Exhibit traces science's path from lab to marketplace
A phrenology bust used by cranium readers as a reference. Presumed late 19th century.
With each cool new gadget, there’s an equally cool scientific breakthrough that made it possible. But face it: carbon filaments, magnetos and cathode ray tubes didn’t get people excited the way electric lightbulbs, cars and televisions did.
You might think that turning theoretical science or laboratory experiments into bankable consumer products is a relatively new phenomenon, but it’s a process that’s almost as old as science itself (think Archimedes and catapults).
Perhaps that’s why a library exhibit currently on campus is exploring the history of such transformations, and how private science has gone public for the last 300 years.
“Public Science: Peep Shows, Caskets and Microscopes” is a student-curated exhibit running until September that highlights artifacts from UCLA Special Collections. On display are items that span the 17th to 20th century and document how people learned about, interfaced with and even recreated the scientific advancements of their time.
Currently, the exhibit is spread out over three libraries across campus: Powell Library (in the rotunda and lower floor stacks), in Special Collections at the Young Research Library and in the Louise M. Darling Biomedical Library’s History and Special Collections for the Sciences.
Marissa Petrou, a doctoral student in the history of science, medicine and technology, guided students enrolled in her seminar, GE Cluster 21CW: History of Modern Thought, through the curatorial process.
“The first seminar I taught, in spring 2010, focused on the visual culture in the history of science,” said Petrou. “This time I wanted the students to also focus on working with three-dimensional objects as primary sources, in addition to texts and pictures.”
A peepshow entitled, "Interior of the Magnificent New Crystal Palace at Sydenham" (1851).
Petrou first approached the library with an idea to use its objects collection in an exhibit three years ago. She then connected with Genie Guerard, a manuscripts librarian with Special Collections, who helped her and her students access the materials and design their show.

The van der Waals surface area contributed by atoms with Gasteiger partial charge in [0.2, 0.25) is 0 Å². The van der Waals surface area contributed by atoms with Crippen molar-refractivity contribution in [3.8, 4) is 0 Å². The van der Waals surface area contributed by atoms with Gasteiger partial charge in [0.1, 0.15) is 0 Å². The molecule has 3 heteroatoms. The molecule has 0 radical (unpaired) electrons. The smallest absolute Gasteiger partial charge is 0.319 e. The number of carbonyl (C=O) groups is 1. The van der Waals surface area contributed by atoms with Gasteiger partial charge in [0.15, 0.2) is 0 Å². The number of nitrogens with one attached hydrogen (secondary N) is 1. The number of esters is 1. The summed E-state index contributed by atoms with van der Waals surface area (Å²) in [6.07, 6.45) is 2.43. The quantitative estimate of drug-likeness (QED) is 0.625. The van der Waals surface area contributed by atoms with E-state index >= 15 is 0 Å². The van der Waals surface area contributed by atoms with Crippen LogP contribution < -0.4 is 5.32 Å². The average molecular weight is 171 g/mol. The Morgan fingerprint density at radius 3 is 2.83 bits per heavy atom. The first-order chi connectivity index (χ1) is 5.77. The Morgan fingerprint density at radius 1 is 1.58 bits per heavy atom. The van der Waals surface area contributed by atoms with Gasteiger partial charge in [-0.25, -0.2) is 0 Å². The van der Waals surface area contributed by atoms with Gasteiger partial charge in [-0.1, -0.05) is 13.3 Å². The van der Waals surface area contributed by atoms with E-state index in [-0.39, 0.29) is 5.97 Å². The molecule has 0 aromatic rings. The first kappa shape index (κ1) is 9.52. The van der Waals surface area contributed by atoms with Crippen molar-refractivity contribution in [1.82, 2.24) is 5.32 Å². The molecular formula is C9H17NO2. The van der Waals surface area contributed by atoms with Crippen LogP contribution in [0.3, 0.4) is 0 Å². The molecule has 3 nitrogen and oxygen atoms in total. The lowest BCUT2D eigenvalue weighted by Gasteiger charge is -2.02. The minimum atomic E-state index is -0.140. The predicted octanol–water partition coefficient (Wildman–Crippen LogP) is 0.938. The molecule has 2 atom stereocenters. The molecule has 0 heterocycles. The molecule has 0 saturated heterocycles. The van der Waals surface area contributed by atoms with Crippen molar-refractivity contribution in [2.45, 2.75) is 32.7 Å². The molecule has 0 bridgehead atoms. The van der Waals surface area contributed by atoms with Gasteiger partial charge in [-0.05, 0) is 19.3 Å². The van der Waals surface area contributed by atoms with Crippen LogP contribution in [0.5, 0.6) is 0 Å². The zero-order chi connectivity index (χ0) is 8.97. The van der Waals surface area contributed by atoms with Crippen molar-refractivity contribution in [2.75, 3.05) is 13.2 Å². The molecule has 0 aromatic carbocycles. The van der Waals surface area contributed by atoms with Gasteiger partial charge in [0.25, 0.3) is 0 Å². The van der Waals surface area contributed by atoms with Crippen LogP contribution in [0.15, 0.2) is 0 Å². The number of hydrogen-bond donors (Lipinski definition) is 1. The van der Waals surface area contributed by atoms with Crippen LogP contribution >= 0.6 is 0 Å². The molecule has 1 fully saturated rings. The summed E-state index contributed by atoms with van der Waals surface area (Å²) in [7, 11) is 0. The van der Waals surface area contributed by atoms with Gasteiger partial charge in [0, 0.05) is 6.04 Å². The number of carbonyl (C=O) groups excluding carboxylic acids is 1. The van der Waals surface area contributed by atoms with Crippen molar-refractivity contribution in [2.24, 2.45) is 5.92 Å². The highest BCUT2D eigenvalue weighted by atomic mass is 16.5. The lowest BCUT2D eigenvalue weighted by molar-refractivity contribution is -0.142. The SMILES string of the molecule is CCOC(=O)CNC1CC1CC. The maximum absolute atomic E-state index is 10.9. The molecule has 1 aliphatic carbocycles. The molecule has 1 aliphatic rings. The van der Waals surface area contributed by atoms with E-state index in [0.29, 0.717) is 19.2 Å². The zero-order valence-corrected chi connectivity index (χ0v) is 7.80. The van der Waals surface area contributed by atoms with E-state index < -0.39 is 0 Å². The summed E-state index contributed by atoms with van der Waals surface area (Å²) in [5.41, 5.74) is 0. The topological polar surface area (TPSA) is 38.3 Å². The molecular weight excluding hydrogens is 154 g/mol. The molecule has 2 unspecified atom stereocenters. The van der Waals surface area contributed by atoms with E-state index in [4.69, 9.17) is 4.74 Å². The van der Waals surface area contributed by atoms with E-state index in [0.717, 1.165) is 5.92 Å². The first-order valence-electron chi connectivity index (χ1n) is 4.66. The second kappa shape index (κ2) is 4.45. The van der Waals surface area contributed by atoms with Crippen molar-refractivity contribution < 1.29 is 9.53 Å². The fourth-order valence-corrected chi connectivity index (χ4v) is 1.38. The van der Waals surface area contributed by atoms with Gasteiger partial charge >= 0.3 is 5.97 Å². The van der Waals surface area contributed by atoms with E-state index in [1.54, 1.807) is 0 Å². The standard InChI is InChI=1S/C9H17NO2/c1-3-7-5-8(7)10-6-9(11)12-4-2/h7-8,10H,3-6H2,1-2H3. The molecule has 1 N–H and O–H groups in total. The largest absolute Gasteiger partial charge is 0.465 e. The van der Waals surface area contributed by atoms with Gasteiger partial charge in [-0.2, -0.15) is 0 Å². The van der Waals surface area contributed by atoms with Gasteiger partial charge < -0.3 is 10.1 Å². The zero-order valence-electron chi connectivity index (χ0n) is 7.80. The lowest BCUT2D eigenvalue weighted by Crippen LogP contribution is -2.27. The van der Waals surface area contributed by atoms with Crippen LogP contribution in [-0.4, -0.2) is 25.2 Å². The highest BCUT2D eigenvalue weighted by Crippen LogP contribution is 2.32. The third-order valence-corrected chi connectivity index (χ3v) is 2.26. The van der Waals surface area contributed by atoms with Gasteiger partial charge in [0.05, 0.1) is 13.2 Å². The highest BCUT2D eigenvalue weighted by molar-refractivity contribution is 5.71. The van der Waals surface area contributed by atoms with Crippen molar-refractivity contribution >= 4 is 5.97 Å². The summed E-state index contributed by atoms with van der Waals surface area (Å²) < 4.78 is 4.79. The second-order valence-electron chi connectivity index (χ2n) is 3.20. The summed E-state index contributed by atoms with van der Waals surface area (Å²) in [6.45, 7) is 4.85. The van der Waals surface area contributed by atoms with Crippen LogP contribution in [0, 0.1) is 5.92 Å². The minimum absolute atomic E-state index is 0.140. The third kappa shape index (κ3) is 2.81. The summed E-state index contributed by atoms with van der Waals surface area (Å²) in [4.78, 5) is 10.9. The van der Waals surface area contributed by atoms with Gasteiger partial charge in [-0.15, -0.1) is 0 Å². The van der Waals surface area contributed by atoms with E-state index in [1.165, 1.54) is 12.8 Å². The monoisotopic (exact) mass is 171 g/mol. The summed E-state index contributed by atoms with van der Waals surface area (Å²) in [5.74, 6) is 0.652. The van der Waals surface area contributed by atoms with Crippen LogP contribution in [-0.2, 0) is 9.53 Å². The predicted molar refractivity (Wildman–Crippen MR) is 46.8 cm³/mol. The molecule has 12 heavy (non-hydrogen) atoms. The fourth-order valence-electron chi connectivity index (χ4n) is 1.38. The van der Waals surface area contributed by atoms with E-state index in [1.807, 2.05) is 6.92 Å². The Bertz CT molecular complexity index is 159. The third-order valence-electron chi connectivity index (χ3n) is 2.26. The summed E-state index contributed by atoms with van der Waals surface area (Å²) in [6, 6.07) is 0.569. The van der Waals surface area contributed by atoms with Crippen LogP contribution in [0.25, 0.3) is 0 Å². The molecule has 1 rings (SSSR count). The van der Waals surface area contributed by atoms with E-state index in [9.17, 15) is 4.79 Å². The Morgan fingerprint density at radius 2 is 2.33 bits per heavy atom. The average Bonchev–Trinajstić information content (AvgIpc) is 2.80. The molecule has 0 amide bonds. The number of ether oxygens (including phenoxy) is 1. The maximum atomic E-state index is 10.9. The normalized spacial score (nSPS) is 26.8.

Visitors can see microscopes ranging from simple cardboard constructions to elaborate metal-and-glass devices, packets of miracle medicines from the 19th century (that often contained opioids), and a WunderCabinet with curios like shells, feathers and glass eyeballs.
All of the items are examples of how people interacted with the technology of their time. In the Victorian era, for example, wealthier families often had their own microscopes to recreate experiments they heard and read about. Patent medicines were widely advertised, distributed and used. And WunderCabinets were essentially a way to introduce people to the natural sciences, conveniently packaged in a box.
While people who see the exhibit will undoubtedly learn something new, putting the exhibit together was also a learning experience for the students. Since GE Cluster classes are designed for freshmen, many of the students were doing research in Special Collections for the first time.
An early pair of 3D glasses that were distributed with an advertisement.
Kelly Miller, director of teaching and learning services and head of the College Library, said that student-curated exhibits like “Public Science” are one way of introducing undergraduates to the wealth of resources that are readily available to them through the UCLA Library system.
“One of the things we're now aiming to achieve is student engagement with rare and unique cultural heritage materials,” said Miller. "Working with librarians and archivists in special collections allows students the opportunity to learn about how our cultural history is collected, organized and preserved for future eras.”
And the students said they liked seeing the fruits of their hard work exhibited to library visitors instead of just to a small circle of faculty and teaching assistants.
Although an exhibit like “Public Science” — with its relics of phrenology and World War I bandages — might seem removed from the modern era, visitors will learn that contemporary marketing tactics, social media and scientific breakthroughs are not as unprecedented as they might think, said Miller.
“Especially in our digital era,” Miller explained. “It's remarkable to see examples of how people in earlier centuries used instruments and technologies to study the world."